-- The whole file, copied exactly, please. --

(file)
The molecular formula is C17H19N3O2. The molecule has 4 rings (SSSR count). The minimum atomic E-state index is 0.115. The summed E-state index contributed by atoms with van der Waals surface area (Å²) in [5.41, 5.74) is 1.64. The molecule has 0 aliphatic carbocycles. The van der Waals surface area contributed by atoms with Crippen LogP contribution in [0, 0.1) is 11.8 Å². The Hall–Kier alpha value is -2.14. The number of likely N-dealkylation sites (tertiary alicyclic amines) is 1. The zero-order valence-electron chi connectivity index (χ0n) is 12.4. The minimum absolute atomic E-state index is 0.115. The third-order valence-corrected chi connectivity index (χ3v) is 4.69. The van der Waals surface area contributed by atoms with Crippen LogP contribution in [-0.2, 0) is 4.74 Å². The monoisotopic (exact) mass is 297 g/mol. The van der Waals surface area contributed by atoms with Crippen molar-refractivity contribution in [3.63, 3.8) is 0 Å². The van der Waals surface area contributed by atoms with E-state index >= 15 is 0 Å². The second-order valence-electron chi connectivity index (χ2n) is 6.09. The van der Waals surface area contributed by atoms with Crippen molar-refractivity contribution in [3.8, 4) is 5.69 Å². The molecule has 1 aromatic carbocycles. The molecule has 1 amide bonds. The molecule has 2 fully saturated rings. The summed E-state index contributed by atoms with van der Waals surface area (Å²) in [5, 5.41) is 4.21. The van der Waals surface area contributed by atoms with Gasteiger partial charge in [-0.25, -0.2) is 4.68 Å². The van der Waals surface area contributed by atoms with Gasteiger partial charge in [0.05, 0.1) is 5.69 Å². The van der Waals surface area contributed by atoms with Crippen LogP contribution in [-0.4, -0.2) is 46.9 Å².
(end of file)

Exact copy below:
The molecular formula is C17H19N3O2. The molecule has 4 rings (SSSR count). The minimum atomic E-state index is 0.115. The summed E-state index contributed by atoms with van der Waals surface area (Å²) in [5.41, 5.74) is 1.64. The molecule has 0 aliphatic carbocycles. The van der Waals surface area contributed by atoms with Crippen LogP contribution in [0, 0.1) is 11.8 Å². The Hall–Kier alpha value is -2.14. The number of likely N-dealkylation sites (tertiary alicyclic amines) is 1. The zero-order valence-electron chi connectivity index (χ0n) is 12.4. The minimum absolute atomic E-state index is 0.115. The third-order valence-corrected chi connectivity index (χ3v) is 4.69. The van der Waals surface area contributed by atoms with Crippen LogP contribution in [-0.2, 0) is 4.74 Å². The monoisotopic (exact) mass is 297 g/mol. The van der Waals surface area contributed by atoms with Crippen molar-refractivity contribution in [3.63, 3.8) is 0 Å². The van der Waals surface area contributed by atoms with E-state index >= 15 is 0 Å². The second-order valence-electron chi connectivity index (χ2n) is 6.09. The van der Waals surface area contributed by atoms with Crippen molar-refractivity contribution in [3.8, 4) is 5.69 Å². The molecule has 1 aromatic carbocycles. The molecule has 1 amide bonds. The molecule has 2 fully saturated rings. The summed E-state index contributed by atoms with van der Waals surface area (Å²) in [5, 5.41) is 4.21. The van der Waals surface area contributed by atoms with Gasteiger partial charge in [-0.25, -0.2) is 4.68 Å². The van der Waals surface area contributed by atoms with Gasteiger partial charge in [0.05, 0.1) is 5.69 Å². The van der Waals surface area contributed by atoms with Crippen LogP contribution in [-0.4, -0.2) is 46.9 Å².